You hear so much about storytelling. But how do you tell a brand’s story and does anyone even care? More than ever, marketers need to focus on content to tell a story that not only captures the essence of a brand but helps you stand out above the noise.
Ask yourself these questions:
1. What is your brand’s personality?
Sounds weird that a brand has a personality. But when you write about the usefulness of your products, certain characteristics will become apparent. Those characteristics tell a story. For example, if you are promoting organic food, you already have something to say. Now your brand has particular characteristics.
2. Who is your tribe?
I will refer again to the organic food example. As you promote organic products, you’ll invariably attract a group of like-minded people in search of the same lifestyle. Your story will have to take this into account.
3. How does your brand relate to your tribe?
What do you have in common with your audience? Is it a lifestyle? Find commonality. It’s interesting to see how brand loyal one can become when there is a product you can relate to. I, for example, am addicted to Starbucks green tea lattes and I spend a fortune on them. As a result, I will logically be interested in people who hang out at Starbucks and who like hot drinks.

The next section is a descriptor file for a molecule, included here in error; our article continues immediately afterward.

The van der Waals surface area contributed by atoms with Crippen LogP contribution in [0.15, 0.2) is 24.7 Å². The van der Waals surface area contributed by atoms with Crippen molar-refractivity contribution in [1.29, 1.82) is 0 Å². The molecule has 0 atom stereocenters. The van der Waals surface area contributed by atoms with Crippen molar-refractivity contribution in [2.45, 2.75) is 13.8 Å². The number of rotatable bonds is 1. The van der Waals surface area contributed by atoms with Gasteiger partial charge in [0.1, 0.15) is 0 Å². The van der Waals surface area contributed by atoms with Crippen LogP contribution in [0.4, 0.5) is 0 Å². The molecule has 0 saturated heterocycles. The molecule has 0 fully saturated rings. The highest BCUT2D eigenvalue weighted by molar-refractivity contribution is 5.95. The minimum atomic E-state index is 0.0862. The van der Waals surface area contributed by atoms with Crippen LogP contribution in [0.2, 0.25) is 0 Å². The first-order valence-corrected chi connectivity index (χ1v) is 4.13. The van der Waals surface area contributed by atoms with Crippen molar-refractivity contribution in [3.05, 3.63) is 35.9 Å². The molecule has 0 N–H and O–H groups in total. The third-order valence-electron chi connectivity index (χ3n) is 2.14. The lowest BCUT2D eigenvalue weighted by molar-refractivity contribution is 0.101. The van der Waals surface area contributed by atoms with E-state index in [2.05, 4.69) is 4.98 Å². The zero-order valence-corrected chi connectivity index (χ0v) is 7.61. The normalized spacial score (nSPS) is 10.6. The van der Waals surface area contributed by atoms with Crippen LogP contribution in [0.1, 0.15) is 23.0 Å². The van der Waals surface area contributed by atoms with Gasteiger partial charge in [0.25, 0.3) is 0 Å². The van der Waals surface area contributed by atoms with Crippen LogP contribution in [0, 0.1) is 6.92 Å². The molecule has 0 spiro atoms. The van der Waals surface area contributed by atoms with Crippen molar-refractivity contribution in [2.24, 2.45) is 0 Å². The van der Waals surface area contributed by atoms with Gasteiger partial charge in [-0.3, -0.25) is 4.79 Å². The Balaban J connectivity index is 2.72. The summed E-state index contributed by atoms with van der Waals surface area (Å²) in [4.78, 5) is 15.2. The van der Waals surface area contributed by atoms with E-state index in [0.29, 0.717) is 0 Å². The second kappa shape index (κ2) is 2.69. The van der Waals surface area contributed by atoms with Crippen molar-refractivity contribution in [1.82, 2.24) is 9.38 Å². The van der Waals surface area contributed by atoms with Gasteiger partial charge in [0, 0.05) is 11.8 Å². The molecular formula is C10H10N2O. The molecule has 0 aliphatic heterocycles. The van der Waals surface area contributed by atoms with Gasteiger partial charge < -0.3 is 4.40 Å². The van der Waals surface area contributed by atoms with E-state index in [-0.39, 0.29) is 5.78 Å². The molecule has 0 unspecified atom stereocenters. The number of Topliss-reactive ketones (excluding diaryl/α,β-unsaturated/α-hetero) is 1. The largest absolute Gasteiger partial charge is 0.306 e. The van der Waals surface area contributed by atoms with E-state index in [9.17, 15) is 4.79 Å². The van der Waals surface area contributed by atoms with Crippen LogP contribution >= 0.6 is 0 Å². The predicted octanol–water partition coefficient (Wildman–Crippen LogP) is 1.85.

4. Who is the brand advocate within the tribe?
There is always someone in your tribe that has passion and will advocate your brand and your brand’s philosophy to anyone who will listen. These are the people you want in your corner.
5. Make your products useful.
Think about it. Why would someone have a relationship with a brand unless it provides some value? Besides one overarching benefit, your brand should offer other side uses. Take for example a hotel – why would you choose it?
Once you list these benefits, you need a particular item that makes this hotel stand out from the crowd. This is where the personality comes in. Maybe the lobby has funky art, maybe each bedroom is different. Think of things that your audience would enjoy and create a personality around them.
6. Who buys your products?
You have heard this a million times! Who is your audience? We need to understand their needs and wants and provide them. If you are selling coffee, gather coffee drinkers in a community group and ask them how they take their coffee. Or have users create a recipe-of-the-month and post it in the group and of course, give the user